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Bak’s favorite example was that of a sandpile on a beach. If you drop another grain of sand onto the pile (what could be simpler than a grain of sand?), it can actually do one of three things. Depending on the shape and size of the pile, it might stay more or less where it lands, or it might cascade gently down the small hill toward the bottom of the pile. Or it might do something else: if the pile is too steep, it could destabilize the entire system and trigger a sand avalanche. Complex systems seem to have this property, with large periods of apparent stasis marked by sudden and catastrophic failures. These processes may not literally be random, but they are so irreducibly complex (right down to the last grain of sand) that it just won’t be possible to predict them beyond a certain level.”

I find this very fascinating in attempting to uncover where the next Black Swan may be hiding. I know that it is very difficult to see but I still find understanding complex adaptive systems to be most interesting.

Key To Forecasting From Nate Silver In The Signal And The Noise

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The author in the chapter on baseball makes the point of what is the key to forecasting. On page 100, this is what he says:

“The key to making a good forecast, as we observed in chapter 2, is not in limiting yourself to quantitative information. Rather, it’s having a good process for weighing the information appropriately. This is the essence of Beane’s (The Oakland Athletics General Manager) philosophy: collect as much information as possible, but then be as rigorous and disciplined as possible when analyzing it.”

This immediately made me go back and think about process vs. outcome which Michael Mauboussin really stresses. I am working on starting a new business and I must remember to focus on being rigorous and disciplined in my decision making. I plan on going back to Mauboussin and reading to make sure I haven’t missed anything.

Question To Ponder From The Signal And The Noise By Nate Silver

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I am about halfway through analytically rereading The Signal And The Noise and I very impressed how the author has presented his information thus far. However, I am still misled somewhat because I have not gotten to the point of understanding the signal from the noise in forecasting. So the question is: How do I differentiate the signal from the noise?

Currently Analytically Rereading: The Signal And The Noise By Nate Silver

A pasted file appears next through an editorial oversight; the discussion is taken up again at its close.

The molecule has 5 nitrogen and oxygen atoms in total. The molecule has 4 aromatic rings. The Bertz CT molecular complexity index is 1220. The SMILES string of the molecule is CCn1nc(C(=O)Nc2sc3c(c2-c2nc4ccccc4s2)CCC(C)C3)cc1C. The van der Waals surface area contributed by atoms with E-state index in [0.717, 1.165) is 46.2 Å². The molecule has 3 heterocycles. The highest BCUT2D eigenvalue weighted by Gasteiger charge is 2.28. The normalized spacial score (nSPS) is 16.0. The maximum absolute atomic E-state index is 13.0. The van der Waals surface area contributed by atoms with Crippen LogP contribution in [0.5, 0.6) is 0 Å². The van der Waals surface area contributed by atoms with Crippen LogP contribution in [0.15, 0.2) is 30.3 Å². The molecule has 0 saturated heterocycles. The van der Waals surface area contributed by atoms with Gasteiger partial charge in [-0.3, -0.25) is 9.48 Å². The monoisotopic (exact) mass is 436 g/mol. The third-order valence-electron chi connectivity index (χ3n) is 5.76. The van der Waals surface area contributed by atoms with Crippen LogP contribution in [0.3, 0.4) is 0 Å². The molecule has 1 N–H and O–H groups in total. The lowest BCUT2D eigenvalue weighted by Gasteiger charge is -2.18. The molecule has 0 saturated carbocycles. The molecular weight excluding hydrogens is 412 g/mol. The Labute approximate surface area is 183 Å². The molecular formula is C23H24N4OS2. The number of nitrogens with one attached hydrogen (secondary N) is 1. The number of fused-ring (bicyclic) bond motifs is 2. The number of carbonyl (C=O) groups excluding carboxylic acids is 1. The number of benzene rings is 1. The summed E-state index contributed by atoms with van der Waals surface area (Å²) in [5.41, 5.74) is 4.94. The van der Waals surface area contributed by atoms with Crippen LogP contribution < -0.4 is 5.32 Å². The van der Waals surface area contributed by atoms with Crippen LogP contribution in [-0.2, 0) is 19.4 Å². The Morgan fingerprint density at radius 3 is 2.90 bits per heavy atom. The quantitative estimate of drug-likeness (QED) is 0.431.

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I ran across this on page 53 and felt like it would be on interest to our readers. The discussion here is in having the right attitude for making predictions and that we should be a fox instead of a hedgehog. First, today we will share some of the characteristics of being a fox and being a hedgehog. Below is from Figure 2-2 from page 54.

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One of the interesting thoughts I had when I read this was if I wanted to become a better forecaster and I was a hedgehog, what would be required to make myself into a fox? It seems there would need to be quite a bit of change in a person’s personality and mental make-up. Am I thinking about this correctly? Any thoughts from our readers?

Risk And Uncertainty From The Signal And The Noise By Nate Silver

English: Nate Silver in Washington, D.C.

English: Nate Silver in Washington, D.C. (Photo credit: Wikipedia)

I was sitting at my desk last evening and picked up The Signal And The Noise by Nate Silver and on page 29 ran across the best comparison between risk and uncertainty. I have never heard it explained better.

Risk, as first articulated by the economist Frank H. Knight in 1921, is something that you can put a price on. Say that you’ll win a poker have unless your opponent draws to an inside straight: the chances of that happening are exactly 1 chance in 11. This is risk. It is not pleasant when you take a “bad beat” in poker, but at least you know the odds of it and can account for it ahead of time. In the long run, you’ll make a profit from your opponents making desperate draws with insufficient odds.

Uncertainty, on the other hand, is risk that is hard to measure. You might have some vague awareness of the demons lurking out there. You might even be acutely concerned about them. But you have no real idea how many of them are or when they might strike. Your back-of-the-envelope estimate might be off by a factor of 100 or by a factor or 1,000; there is no good way to know. This is uncertainty. Risk greases the wheels of a free-market economy; uncertainty grinds them to a halt.”

I know in my life, I certainly need to apply these principles in my decision-making process in business decisions and as well as using tax payer dollars in county decisions.